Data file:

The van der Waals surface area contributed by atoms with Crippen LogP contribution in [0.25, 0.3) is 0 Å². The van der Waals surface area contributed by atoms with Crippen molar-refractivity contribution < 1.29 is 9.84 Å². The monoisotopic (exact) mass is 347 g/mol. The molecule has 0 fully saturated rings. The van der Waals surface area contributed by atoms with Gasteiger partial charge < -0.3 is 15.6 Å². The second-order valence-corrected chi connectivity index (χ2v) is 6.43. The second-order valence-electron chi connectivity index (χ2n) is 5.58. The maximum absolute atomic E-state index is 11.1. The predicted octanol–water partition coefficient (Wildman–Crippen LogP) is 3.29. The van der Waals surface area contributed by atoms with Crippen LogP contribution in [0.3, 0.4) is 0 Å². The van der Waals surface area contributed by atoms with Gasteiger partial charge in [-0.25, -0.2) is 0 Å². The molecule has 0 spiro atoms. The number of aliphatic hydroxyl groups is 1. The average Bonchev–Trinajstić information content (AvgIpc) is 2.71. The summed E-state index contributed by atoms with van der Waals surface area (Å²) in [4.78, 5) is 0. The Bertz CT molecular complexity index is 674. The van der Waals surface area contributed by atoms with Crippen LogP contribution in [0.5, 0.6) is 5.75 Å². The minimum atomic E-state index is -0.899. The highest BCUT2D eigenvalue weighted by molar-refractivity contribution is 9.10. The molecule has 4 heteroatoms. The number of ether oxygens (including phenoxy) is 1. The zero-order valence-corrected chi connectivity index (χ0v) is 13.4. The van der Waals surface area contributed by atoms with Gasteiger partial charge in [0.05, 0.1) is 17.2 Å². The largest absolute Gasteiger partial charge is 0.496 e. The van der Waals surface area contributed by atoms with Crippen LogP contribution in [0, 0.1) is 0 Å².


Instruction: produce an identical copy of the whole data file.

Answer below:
The van der Waals surface area contributed by atoms with Crippen LogP contribution in [0.25, 0.3) is 0 Å². The van der Waals surface area contributed by atoms with Crippen molar-refractivity contribution < 1.29 is 9.84 Å². The monoisotopic (exact) mass is 347 g/mol. The molecule has 0 fully saturated rings. The van der Waals surface area contributed by atoms with Gasteiger partial charge < -0.3 is 15.6 Å². The second-order valence-corrected chi connectivity index (χ2v) is 6.43. The second-order valence-electron chi connectivity index (χ2n) is 5.58. The maximum absolute atomic E-state index is 11.1. The predicted octanol–water partition coefficient (Wildman–Crippen LogP) is 3.29. The van der Waals surface area contributed by atoms with Crippen LogP contribution in [0.3, 0.4) is 0 Å². The van der Waals surface area contributed by atoms with Gasteiger partial charge in [-0.25, -0.2) is 0 Å². The molecule has 0 spiro atoms. The number of aliphatic hydroxyl groups is 1. The average Bonchev–Trinajstić information content (AvgIpc) is 2.71. The summed E-state index contributed by atoms with van der Waals surface area (Å²) in [4.78, 5) is 0. The Bertz CT molecular complexity index is 674. The van der Waals surface area contributed by atoms with Crippen LogP contribution in [0.5, 0.6) is 5.75 Å². The minimum atomic E-state index is -0.899. The highest BCUT2D eigenvalue weighted by molar-refractivity contribution is 9.10. The molecule has 4 heteroatoms. The number of ether oxygens (including phenoxy) is 1. The zero-order valence-corrected chi connectivity index (χ0v) is 13.4. The van der Waals surface area contributed by atoms with Gasteiger partial charge in [0.05, 0.1) is 17.2 Å². The largest absolute Gasteiger partial charge is 0.496 e. The van der Waals surface area contributed by atoms with Crippen LogP contribution in [0, 0.1) is 0 Å².